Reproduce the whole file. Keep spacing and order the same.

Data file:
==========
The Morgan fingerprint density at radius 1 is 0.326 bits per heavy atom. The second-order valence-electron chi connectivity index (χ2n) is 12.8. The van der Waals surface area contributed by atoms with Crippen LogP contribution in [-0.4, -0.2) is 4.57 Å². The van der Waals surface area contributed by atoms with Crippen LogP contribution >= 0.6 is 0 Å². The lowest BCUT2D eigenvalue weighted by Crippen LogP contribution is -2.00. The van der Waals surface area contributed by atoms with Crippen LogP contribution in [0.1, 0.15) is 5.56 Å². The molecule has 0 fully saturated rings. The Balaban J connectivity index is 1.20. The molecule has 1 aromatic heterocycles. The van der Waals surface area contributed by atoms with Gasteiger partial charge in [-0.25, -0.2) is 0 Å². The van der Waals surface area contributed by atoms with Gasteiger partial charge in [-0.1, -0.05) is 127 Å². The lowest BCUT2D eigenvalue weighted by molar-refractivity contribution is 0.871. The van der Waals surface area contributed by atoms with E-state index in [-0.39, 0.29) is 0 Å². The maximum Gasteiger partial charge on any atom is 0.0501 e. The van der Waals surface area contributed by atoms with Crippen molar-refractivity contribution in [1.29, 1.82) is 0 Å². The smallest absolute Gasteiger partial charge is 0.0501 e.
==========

The Morgan fingerprint density at radius 1 is 0.326 bits per heavy atom. The second-order valence-electron chi connectivity index (χ2n) is 12.8. The van der Waals surface area contributed by atoms with Crippen LogP contribution in [-0.4, -0.2) is 4.57 Å². The van der Waals surface area contributed by atoms with Crippen LogP contribution >= 0.6 is 0 Å². The lowest BCUT2D eigenvalue weighted by Crippen LogP contribution is -2.00. The van der Waals surface area contributed by atoms with Crippen LogP contribution in [0.1, 0.15) is 5.56 Å². The molecule has 0 fully saturated rings. The Balaban J connectivity index is 1.20. The molecule has 1 aromatic heterocycles. The van der Waals surface area contributed by atoms with Gasteiger partial charge in [-0.25, -0.2) is 0 Å². The van der Waals surface area contributed by atoms with Gasteiger partial charge in [-0.1, -0.05) is 127 Å². The lowest BCUT2D eigenvalue weighted by molar-refractivity contribution is 0.871. The van der Waals surface area contributed by atoms with E-state index in [-0.39, 0.29) is 0 Å². The maximum Gasteiger partial charge on any atom is 0.0501 e. The van der Waals surface area contributed by atoms with Crippen molar-refractivity contribution in [1.29, 1.82) is 0 Å². The smallest absolute Gasteiger partial charge is 0.0501 e.